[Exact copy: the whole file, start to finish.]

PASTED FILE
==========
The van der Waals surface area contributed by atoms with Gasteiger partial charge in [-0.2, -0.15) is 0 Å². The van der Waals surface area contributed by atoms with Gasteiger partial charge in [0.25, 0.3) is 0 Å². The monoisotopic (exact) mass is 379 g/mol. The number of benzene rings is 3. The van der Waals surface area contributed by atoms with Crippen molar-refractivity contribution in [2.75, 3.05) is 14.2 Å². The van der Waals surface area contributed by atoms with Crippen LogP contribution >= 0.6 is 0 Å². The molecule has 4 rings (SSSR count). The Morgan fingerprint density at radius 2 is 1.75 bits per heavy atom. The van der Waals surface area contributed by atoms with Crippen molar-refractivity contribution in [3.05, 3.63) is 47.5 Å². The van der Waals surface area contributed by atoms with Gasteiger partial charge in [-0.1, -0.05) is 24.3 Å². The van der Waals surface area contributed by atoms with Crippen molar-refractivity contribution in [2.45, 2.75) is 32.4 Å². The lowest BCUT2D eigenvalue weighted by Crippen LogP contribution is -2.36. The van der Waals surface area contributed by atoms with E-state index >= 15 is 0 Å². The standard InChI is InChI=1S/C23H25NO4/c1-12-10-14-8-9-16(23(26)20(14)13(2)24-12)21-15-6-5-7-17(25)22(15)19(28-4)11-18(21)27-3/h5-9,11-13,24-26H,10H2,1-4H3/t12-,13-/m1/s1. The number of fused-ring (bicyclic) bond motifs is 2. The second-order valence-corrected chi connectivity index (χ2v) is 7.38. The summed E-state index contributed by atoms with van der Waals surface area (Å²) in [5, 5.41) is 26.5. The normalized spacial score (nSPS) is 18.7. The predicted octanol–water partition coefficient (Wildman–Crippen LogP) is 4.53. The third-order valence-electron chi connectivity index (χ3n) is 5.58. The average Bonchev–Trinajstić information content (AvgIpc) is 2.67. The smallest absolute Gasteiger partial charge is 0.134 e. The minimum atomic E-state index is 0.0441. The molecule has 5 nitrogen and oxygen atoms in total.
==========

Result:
The van der Waals surface area contributed by atoms with Gasteiger partial charge in [-0.2, -0.15) is 0 Å². The van der Waals surface area contributed by atoms with Gasteiger partial charge in [0.25, 0.3) is 0 Å². The monoisotopic (exact) mass is 379 g/mol. The number of benzene rings is 3. The van der Waals surface area contributed by atoms with Crippen molar-refractivity contribution in [2.75, 3.05) is 14.2 Å². The van der Waals surface area contributed by atoms with Crippen LogP contribution >= 0.6 is 0 Å². The molecule has 4 rings (SSSR count). The Morgan fingerprint density at radius 2 is 1.75 bits per heavy atom. The van der Waals surface area contributed by atoms with Crippen molar-refractivity contribution in [3.05, 3.63) is 47.5 Å². The van der Waals surface area contributed by atoms with Gasteiger partial charge in [-0.1, -0.05) is 24.3 Å². The van der Waals surface area contributed by atoms with Crippen molar-refractivity contribution in [2.45, 2.75) is 32.4 Å². The lowest BCUT2D eigenvalue weighted by Crippen LogP contribution is -2.36. The van der Waals surface area contributed by atoms with E-state index >= 15 is 0 Å². The standard InChI is InChI=1S/C23H25NO4/c1-12-10-14-8-9-16(23(26)20(14)13(2)24-12)21-15-6-5-7-17(25)22(15)19(28-4)11-18(21)27-3/h5-9,11-13,24-26H,10H2,1-4H3/t12-,13-/m1/s1. The number of fused-ring (bicyclic) bond motifs is 2. The second-order valence-corrected chi connectivity index (χ2v) is 7.38. The summed E-state index contributed by atoms with van der Waals surface area (Å²) in [5, 5.41) is 26.5. The normalized spacial score (nSPS) is 18.7. The predicted octanol–water partition coefficient (Wildman–Crippen LogP) is 4.53. The third-order valence-electron chi connectivity index (χ3n) is 5.58. The average Bonchev–Trinajstić information content (AvgIpc) is 2.67. The smallest absolute Gasteiger partial charge is 0.134 e. The minimum atomic E-state index is 0.0441. The molecule has 5 nitrogen and oxygen atoms in total.